This paper examines the educational and occupational trajectories among second-generation immigrants of Turkish and Western-Balkan origin in Switzerland. Using a representative sample of 1107 respondents in two Swiss urban areas, the findings reveal that descendants of immigrants have reduced chances to follow a constant successful path from education to occupation, which is mainly determined by parental socioeconomic status. However, young adults of Turkish and Western Balkan origin are significantly more often upward mobile than the majority group, a pattern that is robust against a range of controls. We find parental monitoring and family cohesion to be positively related with upward mobility. Moreover, second-generation immigrants are more likely to be upwardly mobile than starting high in the education system but subsequently moving downwards—a profile that is more frequent among Swiss origin youth. Our multivariate results indicate that a lack of intense parent–child communication and perceived discrimination in school are affecting this downward process.
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In 2007, 1290 Swiss-born people of Turkish origin and 18–35 and 2458 of Western-Balkan origin lived in Zurich; in Basel, the numbers were 833 and 768, respectively (Fibbi et al. 2015).
We are aware of several acknowledged limitations of retrospective studies. Retrospective data has a high potential for bias of their reliance on autobiographical memory. However, interviewing young adolescents about their educational and early occupational careers, events which have recently been finished, the data may have a high potential of obtaining faithful autobiographical details.
The limited number of youth having attended ISCED 4a and 4b is classified with the same criteria.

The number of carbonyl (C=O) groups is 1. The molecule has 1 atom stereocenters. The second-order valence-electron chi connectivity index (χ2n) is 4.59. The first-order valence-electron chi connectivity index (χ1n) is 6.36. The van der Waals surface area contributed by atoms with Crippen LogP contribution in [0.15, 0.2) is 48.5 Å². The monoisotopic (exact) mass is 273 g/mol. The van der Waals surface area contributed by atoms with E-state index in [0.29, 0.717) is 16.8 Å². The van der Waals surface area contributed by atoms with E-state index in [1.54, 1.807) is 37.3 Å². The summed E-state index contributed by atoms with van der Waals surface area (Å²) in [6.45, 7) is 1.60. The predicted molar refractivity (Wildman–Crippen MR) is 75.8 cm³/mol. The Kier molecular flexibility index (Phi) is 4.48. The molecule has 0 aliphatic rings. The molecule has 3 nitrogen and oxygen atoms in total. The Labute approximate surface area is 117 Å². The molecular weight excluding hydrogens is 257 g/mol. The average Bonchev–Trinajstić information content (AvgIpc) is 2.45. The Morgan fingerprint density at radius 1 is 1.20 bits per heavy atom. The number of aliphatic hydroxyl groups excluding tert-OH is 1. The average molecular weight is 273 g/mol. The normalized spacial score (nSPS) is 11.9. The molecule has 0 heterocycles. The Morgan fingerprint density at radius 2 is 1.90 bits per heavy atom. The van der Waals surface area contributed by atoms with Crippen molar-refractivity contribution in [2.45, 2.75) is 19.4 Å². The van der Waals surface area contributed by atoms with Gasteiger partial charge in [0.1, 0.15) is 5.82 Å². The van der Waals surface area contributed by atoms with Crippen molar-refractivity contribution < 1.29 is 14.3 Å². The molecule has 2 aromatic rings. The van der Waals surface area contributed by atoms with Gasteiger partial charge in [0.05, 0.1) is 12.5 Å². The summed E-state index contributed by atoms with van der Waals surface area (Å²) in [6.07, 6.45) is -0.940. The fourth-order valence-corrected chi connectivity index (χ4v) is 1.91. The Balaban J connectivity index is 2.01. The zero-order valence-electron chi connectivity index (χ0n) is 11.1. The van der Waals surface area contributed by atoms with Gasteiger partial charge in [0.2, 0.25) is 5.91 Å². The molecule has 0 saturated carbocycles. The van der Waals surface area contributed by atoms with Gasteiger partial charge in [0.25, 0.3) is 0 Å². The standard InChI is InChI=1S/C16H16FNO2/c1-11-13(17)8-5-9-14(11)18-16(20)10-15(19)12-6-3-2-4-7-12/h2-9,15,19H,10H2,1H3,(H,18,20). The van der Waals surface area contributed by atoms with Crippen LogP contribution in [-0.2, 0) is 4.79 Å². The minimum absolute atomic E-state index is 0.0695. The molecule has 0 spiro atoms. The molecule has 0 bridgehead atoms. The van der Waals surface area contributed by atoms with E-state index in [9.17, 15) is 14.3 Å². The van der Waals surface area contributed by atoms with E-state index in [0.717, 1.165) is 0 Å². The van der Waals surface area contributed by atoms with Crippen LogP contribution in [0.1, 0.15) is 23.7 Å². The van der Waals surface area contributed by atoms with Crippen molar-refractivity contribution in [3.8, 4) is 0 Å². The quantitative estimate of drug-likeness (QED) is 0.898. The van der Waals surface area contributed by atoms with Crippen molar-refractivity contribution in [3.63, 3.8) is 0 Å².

For a detailed overview on the Swiss education system, see Fig. c1 in the Electronic Supplementary Material.
We have to bear in mind that the grouping of educational and occupational trajectories does not include information on labour market careers after leaving the education system and before the current occupational status. The TIES survey allows tracing back educational trajectories in great detailed (compare dimensions 1 to 3), but it does not contain comprehensive data on all occupational career steps. We therefore had to refrain from applying sequence or event history analysis. In additional analysis, however, we controlled for the number of prior jobs held before the current occupational position (available in TIES) but found this indicator to be highly correlated with age. Thus, we believe that our analyses do justice to differences in the number of prior jobs by holding age constant in all multivariate results. A detailed analysis of occupational trajectories would nevertheless strengthen our trajectory approach, in particular for occupational experiences.
The Swiss VET system is very heterogeneous, offering programmes with a large range of learning requirements (Cortesi and Imdorf 2013).
In order to test for differential effects we estimated interactions among our study groups and core independent variables based on Model 4. We report significant results in the text.
We merged respondents of the ‘bumpy upward mobility path’ with ‘climbers’ on the upward mobility path through the labour market due to the small number of cases in the former path.
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Schnell, P., Fibbi, R. Getting Ahead: Educational and Occupational Trajectories of the ‘New’ Second-Generation in Switzerland. Int. Migration & Integration 17, 1085–1107 (2016). https://doi.org/10.1007/s12134-015-0452-y
- Second generation
- Social mobility